Minister of Culture Luboš Zaorálek is actively following the situation in the live arts and has declared that he will do the maximum possible to prevent the coronavirus crisis from decimating artists and organisations. The Ministry has launched the programme Záchrana kultury (Rescue Culture), which will allow festivals to access grant money to cover their preparation, even if the event does not take place and with relaxed terms and conditions. Zaorálek views the digitalisation of cultural products as one of the rescue programme’s priorities: it should temporarily replace live contact, with emphasis placed on streaming and other forms of digital transmission. Solutions are still being sought for ways to deal with the already allocated money in the Ministry of Culture’s budget and to direct more money to the bailout of the entire sector. For dancers and artists in related fields, the Ministry of Finance’s measures will now be decisive, including the compensation program Antiviru (Antivirus), offering partial support to both entrepreneurs and self-employed freelancers.
There has long been a discussion in the Czech Republic about the necessity of greater support for dance and movement genres, with a view to the high risk of these professions, the irregularity of income and the low rates of pay, which do not allow for the building of financial reserves. The coronavirus crisis has, of course, multiplied and compounded these handicaps across the entire field of independent theatre and dance.
Still, the sector isn’t giving up: it is entering the virtual space, trying to stream, to communicate with spectators on social media and looking for other ways to withstand the situation. Huge support has come from TV Mall, which is collaborating with crowdfunding platform Donio on the #kulturazije (#culturelives) project (https://www.donio.cz/KulturaZije). This allows spectators to view broadcasts and send their contributions directly to specific artists and companies. Participants from the field of dance include 420PEOPLE and Losers Cirque Company, a leading contemporary circus ensemble. In recent days, Prague’s Councillor for Culture Hana Třeštíková has launched a new initiative in collaboration with the web portal GoOut, which handles many theatres’ ticket sales. Their project is called Festival NIC 2020 (Festival of Nothing 2020) and uses the darkly humorous slogan: “Buy a ticket to nothing.”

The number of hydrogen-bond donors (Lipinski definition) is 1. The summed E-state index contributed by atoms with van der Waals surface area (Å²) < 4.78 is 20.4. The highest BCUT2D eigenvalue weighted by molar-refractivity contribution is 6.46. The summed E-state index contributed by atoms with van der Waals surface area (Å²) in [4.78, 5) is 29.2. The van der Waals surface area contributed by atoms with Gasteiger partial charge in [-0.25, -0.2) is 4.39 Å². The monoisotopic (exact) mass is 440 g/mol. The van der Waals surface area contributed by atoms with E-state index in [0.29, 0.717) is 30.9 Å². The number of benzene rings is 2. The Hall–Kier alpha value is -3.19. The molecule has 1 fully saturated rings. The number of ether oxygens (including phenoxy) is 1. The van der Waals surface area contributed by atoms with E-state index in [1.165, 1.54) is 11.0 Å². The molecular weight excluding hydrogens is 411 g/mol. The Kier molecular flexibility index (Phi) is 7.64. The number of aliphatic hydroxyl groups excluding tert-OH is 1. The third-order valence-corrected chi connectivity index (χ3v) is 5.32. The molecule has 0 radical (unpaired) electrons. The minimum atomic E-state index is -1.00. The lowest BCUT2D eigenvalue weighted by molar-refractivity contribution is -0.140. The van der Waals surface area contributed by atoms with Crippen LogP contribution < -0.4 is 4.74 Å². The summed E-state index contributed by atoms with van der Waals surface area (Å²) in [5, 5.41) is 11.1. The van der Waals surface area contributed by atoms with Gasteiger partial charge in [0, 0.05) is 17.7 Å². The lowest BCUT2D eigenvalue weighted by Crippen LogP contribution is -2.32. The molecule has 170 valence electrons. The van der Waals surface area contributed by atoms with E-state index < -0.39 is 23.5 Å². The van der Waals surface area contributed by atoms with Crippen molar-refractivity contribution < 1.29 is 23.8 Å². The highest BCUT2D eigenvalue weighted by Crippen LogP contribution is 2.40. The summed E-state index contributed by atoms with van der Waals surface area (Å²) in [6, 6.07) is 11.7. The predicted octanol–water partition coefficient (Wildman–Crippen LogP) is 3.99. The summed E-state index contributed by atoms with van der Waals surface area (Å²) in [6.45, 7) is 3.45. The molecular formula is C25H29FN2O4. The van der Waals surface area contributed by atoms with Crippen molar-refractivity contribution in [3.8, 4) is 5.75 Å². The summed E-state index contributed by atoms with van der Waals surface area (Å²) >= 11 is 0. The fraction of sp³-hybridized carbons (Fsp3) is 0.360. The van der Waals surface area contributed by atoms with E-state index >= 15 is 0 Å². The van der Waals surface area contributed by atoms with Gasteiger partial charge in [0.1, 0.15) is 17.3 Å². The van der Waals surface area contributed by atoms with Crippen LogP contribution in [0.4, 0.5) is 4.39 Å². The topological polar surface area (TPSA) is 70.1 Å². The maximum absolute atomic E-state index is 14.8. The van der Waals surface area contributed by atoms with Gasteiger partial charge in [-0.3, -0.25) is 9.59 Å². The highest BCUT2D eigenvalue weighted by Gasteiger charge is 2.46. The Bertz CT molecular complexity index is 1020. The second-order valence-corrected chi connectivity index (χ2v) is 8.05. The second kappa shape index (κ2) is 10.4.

Along with culture, the tourism industry is among the most affected sectors. Black theatre, found only in Prague and with an audience comprised entirely of tourists and foreign visitors to the city, finds itself at the intersection of this deadly combination. These private theatres have a long tradition and are unique in their own way. Dance artists, mimes, and physical theatre actors form an essential part of their artistic staff. These entities have never been subsidised by the state or the city; they are businesses, whose prospects appear quite gloomy today.
Dancers in the entertainment industry are in a similarly complicated situation. Their previous opportunities to perform in a wide range of corporate events and commercial shows have been reduced to zero and, given the financial impact of the crisis on all sectors, it’s unlikely that these professional opportunities will return in their previous numbers.